Sep 08 2009
I read something remarkable the other day that moved me to tears. Eighteen-year-old Shawn Hornbeck, who was abducted by a predator at age eleven and held in captivity for over 4 years (he was found two years ago), wanted to share some of his insights about the experience with Jaycee Dugard, who was also abducted at age eleven and recently found after 18 years in captivity. He said in an interview:
“I realize this sounds like I’m stating the obvious, but you have to move on. You can’t dwell on the past. You have to keep looking toward the future and telling yourself that it’s going to be better than your past … I had a lot of built-up anger afterwards, which is normal. But this anger can take control of your life if you’re not careful. You’re angry about how unfair it is that this happened to you … Going to therapy really helped me get everything in order. One of the things that really helped me…is that we talked about how I could better myself from what happened to me, how could I use all those terrible, awful experiences I had, to grow and mature. I know it sounds crazy, but those experiences have made me a better person.“
Wow! After all the horrors that he’d endured, this young man turned his victim’s journey into a hero’s journey by finding gold in his experience, finding the gift in his wound, and sharing this gift with others. He also freed himself from the captivity of his anger and bitterness. That is the ultimate freedom! And it is no small feat.
I know what it’s like to be a captive of resentment. It has been an ongoing teacher of mine. For years I was addicted to ‘stewing’, simmering in a soup opera of resentment, feeling victimized, wronged, and ripped off. Anyone who has ever been trapped in resentment knows what a powerful, addictive force it is. Hanging on to feeling wronged becomes more important than anything, more important than freedom from it, more important than love.
I vividly remember one day when I was about eighteen years old driving to work at the New London Submarine Base, stuck in traffic and stuck in a stew about my life, and singing, with tears and strong emotion, along to The Young Rascals song playing on the radio, People Gotta Be Free:
“All the world over so easy to see.
People everywhere just wanna be free.
Listen, please listen,
That’s the way it should be.
There’s peace in the valley,
People got to be free.”
I felt a deep longing to be FREE from the captivity of negativity and anger. I had started reading about how my thoughts and attitudes create my reality. The truth of that strongly resonated with me. I could see that it was my attitude that was creating my unhappiness. Nobody was Making me angry…I was responding with anger, and then dwelling in it, making myself stew, creating a negative attitude that made me a shit magnet, drawing to me more things to be resentful about. I realized that my resentment was far more destructive that anything anyone could ever do to me – I was only hurting myself. I set out on a lifelong quest to free myself from the confines of my negative attitude.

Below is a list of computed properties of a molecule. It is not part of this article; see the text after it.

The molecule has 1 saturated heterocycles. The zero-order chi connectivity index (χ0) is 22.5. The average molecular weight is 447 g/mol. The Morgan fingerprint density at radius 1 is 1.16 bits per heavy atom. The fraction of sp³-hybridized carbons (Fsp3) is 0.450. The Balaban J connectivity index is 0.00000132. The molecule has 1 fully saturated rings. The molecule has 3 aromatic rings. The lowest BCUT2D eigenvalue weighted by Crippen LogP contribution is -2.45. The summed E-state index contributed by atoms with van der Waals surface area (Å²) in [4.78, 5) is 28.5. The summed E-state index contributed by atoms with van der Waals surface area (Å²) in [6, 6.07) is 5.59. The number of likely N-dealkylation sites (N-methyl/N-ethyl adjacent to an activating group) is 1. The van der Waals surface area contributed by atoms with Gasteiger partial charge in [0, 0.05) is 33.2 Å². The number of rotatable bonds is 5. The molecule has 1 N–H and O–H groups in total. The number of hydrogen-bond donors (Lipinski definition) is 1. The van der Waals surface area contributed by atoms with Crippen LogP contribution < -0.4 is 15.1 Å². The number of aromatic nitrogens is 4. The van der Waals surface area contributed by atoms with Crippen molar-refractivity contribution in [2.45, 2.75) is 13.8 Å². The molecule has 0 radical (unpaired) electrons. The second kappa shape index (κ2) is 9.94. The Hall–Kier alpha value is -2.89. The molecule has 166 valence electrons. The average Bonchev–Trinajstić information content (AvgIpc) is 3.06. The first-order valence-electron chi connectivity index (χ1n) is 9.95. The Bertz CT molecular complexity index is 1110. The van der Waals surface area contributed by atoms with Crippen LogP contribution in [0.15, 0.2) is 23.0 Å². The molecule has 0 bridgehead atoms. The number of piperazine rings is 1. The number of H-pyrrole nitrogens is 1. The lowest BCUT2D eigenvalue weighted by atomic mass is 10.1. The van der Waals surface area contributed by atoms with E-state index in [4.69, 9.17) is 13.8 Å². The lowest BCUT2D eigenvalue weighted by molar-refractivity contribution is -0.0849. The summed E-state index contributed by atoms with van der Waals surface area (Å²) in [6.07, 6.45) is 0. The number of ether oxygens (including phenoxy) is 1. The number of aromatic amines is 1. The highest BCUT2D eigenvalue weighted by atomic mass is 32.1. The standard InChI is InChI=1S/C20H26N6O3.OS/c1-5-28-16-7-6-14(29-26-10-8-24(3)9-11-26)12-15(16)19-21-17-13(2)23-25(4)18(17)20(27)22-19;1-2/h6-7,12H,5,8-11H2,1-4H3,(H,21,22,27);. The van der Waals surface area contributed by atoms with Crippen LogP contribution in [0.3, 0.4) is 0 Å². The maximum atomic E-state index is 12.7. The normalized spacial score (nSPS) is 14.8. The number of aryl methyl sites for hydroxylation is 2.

On this quest I eventually learned to become a “miner”: I discovered how to mine gold from my anger by seeing what is MINE, seeing my part in things, seeing how I was contributing to my own misery, seeing that I can choose to hang on to anger or let it go. I can choose to be a bitter person, or a better person because of my experiences. I can choose to dwell in the hell of The Heartbreak Hotel, or dwell in love. I can choose captivity or freedom. And I can choose to mine gold from any situation.
I’d like to share some keys to freedom that I’ve found along the way. When I notice myself feeling wronged and starting to spiral down into that sticky, stuck, stewing place, I do the following:
I witness myself - observing the physical feelings of resentment, such as a tightening of my body, shallow breath, eyes narrowed, lips pursed. Becoming aware of the contractive prison of my body enclosing me, and realizing that I am doing that to myself, helps me to take a breath and begin to shift into a more expanded place.
I accept that it is what it is. Receiving a diagnosis of cancer is an example of that: taking a deep breath…accepting…there’s nothing I can do about it…it happened…it is what is.
I allow and align with the feeling. I tell myself, “Yes, this sucks. I understand how you would feel upset. Let yourself feel it fully.” My hard stance begins to melt, allowing me to feel the sadness that lies underneath the anger.
I generate loving kindness towards myself – talking to myself with compassion, like talking to a wounded child, verbally hugging myself. “I’m sorry this happened. I know this is hard for you. I’m here for you. I love you.”
Finally, I mine gold from the experience - learning from it and owning what is mine; and then, seeing how it has made me a better person, a stronger person, a more empowered person.
All this results in FREEDOM, with the added bonus of some gold nuggets in your pockets to share with others. There’s gold in them thar ills and there’s plenty for everyone! Just think, if Shawn Hornbeck can find the gold in his experience, then anyone can.
Have you ever been held captive by your resentment? What are ways you have freed yourself from that captivity? What is the gold that you mined from the experience? When we’re able to do that, as the Young Rascals sang:
“There’ll be shouting from the mountains on out to the sea,
No two ways about it, people have to be free.
Oh what a feelin’s just come over me.
Enough to move a mountain, make a blind man see.
Everybody’s dancin’, come on let’s go see,
Peace in the valley, now they want to be free.”